Stability for most of us means we can run a few programs (a media player, a game, a bittorrent program, a trillian-esque program, and a few other things) while focusing on the game experience and making it top notch and not crashing.

    And I wouldn't doubt the ability of a Dell or other OEM business computer to take dives in any situation. That's why most of us don't buy OEM. We like to know how it's getting put together. If you need any more go find some pictures of those Apple laptops that used to ignite themselves and what they looked like inside.
  • JarredWalton - Saturday, August 19, 2006 - link

    Most people may not plan on running two instances of Folding@Home while playing games, but doing an SMP capable video encode (i.e. DivX) while running a game would place a similar stress on a system. Do you all want to know that a system can run stable under moderate use, or do you want to know that it is truly stable? I suppose we could just run SuperPi 32M once, and if the system completes without errors it must be fully stable, right?

    Who really knows what programs are going to be like in another year or two -- we might get games that can fully stress both processor cores on their own, along with completely stressing the GPUs. Certainly there are no current games that do that, as Quake 4 tops out at around 75% CPU usage with two cores and that's higher than Oblivion and Call of Duty 2.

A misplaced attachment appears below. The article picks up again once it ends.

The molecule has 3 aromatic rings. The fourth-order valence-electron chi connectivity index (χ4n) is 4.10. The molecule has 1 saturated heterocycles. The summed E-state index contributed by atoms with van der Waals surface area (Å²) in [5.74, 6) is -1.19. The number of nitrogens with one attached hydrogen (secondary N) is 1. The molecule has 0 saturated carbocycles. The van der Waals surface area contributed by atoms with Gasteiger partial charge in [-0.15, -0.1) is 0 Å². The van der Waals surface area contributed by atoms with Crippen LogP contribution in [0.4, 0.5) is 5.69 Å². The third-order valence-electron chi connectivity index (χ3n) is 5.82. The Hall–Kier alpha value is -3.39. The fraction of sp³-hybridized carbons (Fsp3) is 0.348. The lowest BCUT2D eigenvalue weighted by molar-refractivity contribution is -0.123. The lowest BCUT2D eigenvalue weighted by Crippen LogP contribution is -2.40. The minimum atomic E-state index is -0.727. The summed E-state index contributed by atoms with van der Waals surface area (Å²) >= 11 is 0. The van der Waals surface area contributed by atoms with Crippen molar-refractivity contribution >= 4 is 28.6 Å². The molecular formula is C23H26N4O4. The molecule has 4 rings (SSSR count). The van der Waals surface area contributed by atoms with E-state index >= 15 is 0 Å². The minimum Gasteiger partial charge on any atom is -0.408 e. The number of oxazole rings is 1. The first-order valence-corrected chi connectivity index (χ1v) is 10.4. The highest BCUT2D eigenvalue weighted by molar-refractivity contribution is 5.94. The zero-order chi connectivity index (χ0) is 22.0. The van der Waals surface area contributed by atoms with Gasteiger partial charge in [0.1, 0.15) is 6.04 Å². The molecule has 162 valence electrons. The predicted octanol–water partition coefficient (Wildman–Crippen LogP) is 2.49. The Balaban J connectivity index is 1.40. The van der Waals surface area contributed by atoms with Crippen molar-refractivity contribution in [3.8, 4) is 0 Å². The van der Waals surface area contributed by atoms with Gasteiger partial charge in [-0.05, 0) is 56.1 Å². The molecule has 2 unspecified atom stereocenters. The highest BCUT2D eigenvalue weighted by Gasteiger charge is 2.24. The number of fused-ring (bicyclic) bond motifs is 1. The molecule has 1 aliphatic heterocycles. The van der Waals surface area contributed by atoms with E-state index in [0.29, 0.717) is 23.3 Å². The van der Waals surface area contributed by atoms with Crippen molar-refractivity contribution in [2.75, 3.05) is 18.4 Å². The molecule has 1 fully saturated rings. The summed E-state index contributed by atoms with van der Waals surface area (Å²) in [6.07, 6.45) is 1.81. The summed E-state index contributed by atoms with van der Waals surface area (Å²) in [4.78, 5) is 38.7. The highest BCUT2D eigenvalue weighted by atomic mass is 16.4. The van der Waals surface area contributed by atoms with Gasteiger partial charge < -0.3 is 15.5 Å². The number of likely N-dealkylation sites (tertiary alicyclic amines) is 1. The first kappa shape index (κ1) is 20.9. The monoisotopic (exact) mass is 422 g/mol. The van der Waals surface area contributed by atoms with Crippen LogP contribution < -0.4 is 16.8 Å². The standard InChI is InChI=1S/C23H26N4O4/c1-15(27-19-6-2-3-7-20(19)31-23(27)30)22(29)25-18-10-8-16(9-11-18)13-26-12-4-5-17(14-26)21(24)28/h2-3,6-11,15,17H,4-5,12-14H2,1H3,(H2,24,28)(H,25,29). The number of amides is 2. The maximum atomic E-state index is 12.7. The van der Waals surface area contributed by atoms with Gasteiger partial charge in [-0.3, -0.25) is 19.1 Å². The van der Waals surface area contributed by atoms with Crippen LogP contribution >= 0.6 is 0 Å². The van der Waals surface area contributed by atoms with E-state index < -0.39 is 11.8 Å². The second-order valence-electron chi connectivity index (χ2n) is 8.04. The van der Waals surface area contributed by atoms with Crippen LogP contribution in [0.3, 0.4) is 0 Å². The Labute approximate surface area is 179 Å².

Anyway, what else are people going to use quad core or even octal core systems to run at home? At least with Folding@Home people can feel that their computer is doing something potentially useful with its spare clock cycles rather than just consuming electricity. It's also somewhat humorous that you talk about all of the people here who build their own systems and then make fun of the "extreme nerds" that run Folding@Home. (Most "normal" people in the world would consider both parties to be "extreme nerds", but I digress.)

    The bottom line is that you can't call a system 100% stable and less you truly stress test the system. As any experienced overclocker can tell you, there are really only two types of systems in the world: those that appear stable because they have not crashed yet, and those that you know are at least somewhat unstable because they have crashed. Under the right conditions, I think the vast majority of computers are at least partially unstable. I guess that's okay, though, and we should all return to the days of Windows 95 when daily reboots were practically required?

    Still, the system I'm writing this on is a socket 754 3200+ Newcastle overclocked to 2.42 GHz, and it routinely runs for weeks on end without rebooting. About the only time I reboot is when I have to install one of the updates from Microsoft. It also runs Folding@Home 24/7 in the background. If that eventually causes my CPU to fail, it will probably be time to truly upgrade anyway. (Odd that I haven't switched over to one of my newer systems, but this one just does everything I need it to do, other than intense gaming. It's kind of nice to have a computer where I don't need to worry about gaming performance, as probably 95% of my computer crashes that have occurred in the past five years happened when I was playing a game.)